NOTE: this article appeared as a column in the Michigan Cannabis Industries Report’s November 2018 issue.
Here We Go Again
It’s election season. Time to lie about cannabis.
As a journalist who has covered the cannabis scene for over 25 years, I believe I’ve heard just about every argument for keeping cannabis illegal. Furthermore, the opposition’s talking points haven’t changed. We’re still addressing the same groundless claims that were made 50 years ago by anti-cannabis factions.
Michigan’s 2018 election cycle features Proposal 1, a strongly supported ballot initiative, which would legalize recreational use. As expected, the rhetoric of “reefer madness” has been on full display.
To be fair, the discourse does provide laughs. But it sure would be a lot funnier if so much weren’t at stake—things like personal liberty, freedom from prosecution and generating a new, vibrant stream of economic growth for a state that so badly needs it.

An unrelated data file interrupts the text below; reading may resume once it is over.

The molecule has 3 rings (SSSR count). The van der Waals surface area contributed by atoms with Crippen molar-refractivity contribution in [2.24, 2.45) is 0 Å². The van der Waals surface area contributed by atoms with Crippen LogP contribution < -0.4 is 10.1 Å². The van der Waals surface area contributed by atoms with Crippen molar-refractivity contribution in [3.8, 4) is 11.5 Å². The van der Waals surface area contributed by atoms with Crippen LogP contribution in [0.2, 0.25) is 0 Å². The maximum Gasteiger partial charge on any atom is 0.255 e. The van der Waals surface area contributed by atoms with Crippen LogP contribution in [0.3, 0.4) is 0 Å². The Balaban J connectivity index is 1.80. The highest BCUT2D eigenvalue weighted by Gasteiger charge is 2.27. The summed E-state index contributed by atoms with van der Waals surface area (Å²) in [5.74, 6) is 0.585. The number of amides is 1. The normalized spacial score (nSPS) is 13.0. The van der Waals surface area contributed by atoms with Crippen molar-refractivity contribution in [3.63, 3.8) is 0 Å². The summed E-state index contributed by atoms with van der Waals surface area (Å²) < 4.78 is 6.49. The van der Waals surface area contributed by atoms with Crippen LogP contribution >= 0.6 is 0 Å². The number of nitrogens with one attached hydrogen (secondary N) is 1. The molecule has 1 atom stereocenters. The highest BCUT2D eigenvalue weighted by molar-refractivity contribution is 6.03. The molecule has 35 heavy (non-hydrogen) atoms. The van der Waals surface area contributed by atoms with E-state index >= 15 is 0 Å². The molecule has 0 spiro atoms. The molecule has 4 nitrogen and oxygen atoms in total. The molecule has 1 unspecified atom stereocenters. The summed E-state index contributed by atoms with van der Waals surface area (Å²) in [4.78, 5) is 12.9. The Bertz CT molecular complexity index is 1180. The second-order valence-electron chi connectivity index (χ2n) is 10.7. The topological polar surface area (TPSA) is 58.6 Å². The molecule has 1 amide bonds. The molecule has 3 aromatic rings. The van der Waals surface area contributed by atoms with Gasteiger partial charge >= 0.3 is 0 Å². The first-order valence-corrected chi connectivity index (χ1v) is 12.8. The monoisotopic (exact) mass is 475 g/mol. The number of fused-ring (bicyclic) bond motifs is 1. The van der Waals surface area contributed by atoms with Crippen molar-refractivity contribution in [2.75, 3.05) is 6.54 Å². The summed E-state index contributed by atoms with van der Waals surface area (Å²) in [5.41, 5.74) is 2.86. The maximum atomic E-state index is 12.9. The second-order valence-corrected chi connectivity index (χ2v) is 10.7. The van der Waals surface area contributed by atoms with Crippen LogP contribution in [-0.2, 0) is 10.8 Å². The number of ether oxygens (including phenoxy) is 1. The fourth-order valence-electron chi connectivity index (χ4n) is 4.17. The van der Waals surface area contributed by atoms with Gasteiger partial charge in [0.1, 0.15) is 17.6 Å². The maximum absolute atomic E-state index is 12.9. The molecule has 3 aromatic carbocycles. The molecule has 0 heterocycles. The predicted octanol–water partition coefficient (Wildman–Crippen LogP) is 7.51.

The unceasing task is combatting the illogical, unresearched dogma of those who seek to continue the War on Drugs. As Election Day nears, here are some painful highlights.
Brian Calley (R), candidate for Attorney General: “Having another mind-altering substance out there kind of with the endorsement of the state or government on it I think is a bad thing. If it passes though like tobacco, alcohol, and those sorts of things, we will have to come up with a regulatory system in order to make sure that we keep it as far away from kids as we can.”
Are we hearing you right, Brian? You wanna keep cannabis illegal because the government already endorses dangerous substances? In other words, the government has already betrayed constituents twice, so you’d rather not repeat the misdeeds. And, if Prop 1 passes, it sounds like you’d really rather not set up a required regulatory agency. So, basically, Calley chooses to ignore the innumerable studies touting the benefits of cannabis and expresses an aversion to doing actual legislative work.
Antrim County Prosecuting Attorney James Rossiter fears traffic accidents would be a problem with legalized recreational marijuana, as there was a 100 percent increase in marijuana-related traffic fatalities in Colorado after legalization.